Treasury yields rose every day of this week except for Thursday when they fell hard. The more interesting action came on Thursday & Friday when Treasury yields acted conversely to Bund yields, falling while Bund yields rose on Thursday and rising while Bund yields fell on Friday. This is a reversal of the past few weeks when Bund yields drove the action in Treasury yields.

The mood in Treasuries remains negative and the majority view was voiced by Craig Johnson of Piper Jaffray on CNBC Trading Nation on Friday:

  • “The chart on TLT is a clear Sell; we have violated a multi-month support line & … you have made a clear lower high in the most recent price action and also violated the 40-week moving average. If I was long this, I would look to sell it; rates are going higher. Our projection is somewhere around 2.50% – 2.75% yield on the 10-year by year-end”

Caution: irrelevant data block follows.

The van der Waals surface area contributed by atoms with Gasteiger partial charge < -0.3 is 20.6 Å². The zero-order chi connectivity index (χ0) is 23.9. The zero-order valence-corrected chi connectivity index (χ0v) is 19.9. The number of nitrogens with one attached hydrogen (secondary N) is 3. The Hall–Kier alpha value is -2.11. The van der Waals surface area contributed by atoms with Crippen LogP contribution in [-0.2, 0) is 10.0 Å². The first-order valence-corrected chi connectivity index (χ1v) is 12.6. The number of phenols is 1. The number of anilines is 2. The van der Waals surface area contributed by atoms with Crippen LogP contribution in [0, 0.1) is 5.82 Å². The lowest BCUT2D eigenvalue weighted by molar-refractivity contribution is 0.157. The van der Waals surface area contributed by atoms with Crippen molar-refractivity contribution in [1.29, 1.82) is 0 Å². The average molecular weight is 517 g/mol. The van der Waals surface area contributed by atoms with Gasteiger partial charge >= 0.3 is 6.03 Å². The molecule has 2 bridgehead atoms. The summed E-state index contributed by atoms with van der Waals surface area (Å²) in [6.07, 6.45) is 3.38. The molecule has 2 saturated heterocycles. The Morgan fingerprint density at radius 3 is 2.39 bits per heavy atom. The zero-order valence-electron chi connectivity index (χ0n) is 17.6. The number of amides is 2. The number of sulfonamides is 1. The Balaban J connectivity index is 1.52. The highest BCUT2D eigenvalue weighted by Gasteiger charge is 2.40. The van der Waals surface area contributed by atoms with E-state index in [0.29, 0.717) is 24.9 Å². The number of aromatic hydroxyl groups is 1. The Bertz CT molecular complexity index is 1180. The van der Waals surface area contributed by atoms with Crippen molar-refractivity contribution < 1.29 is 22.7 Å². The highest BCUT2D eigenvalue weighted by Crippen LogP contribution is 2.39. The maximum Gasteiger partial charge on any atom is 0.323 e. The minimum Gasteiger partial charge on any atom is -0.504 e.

Well, buy-sale is in the eye of the beholding technician, it seems:

  • Tue – J.C. Parets ‏@allstarcharts – gotta buy treasury bonds down here right? Bullish momentum divergence? Right at key support $TLT $ZB_F
  • Thu – J.C. Parets @allstarcharts – any out there u think are positioned for interest rates to get slammed over the next month? I don’t think many   #RisingRateEnvironment
  • Thu – J.C. Parets @allstarcharts – bonds at new post-fed minute highs…..as rates keep telling us that economists will be wrong once again. Some might call this a “trend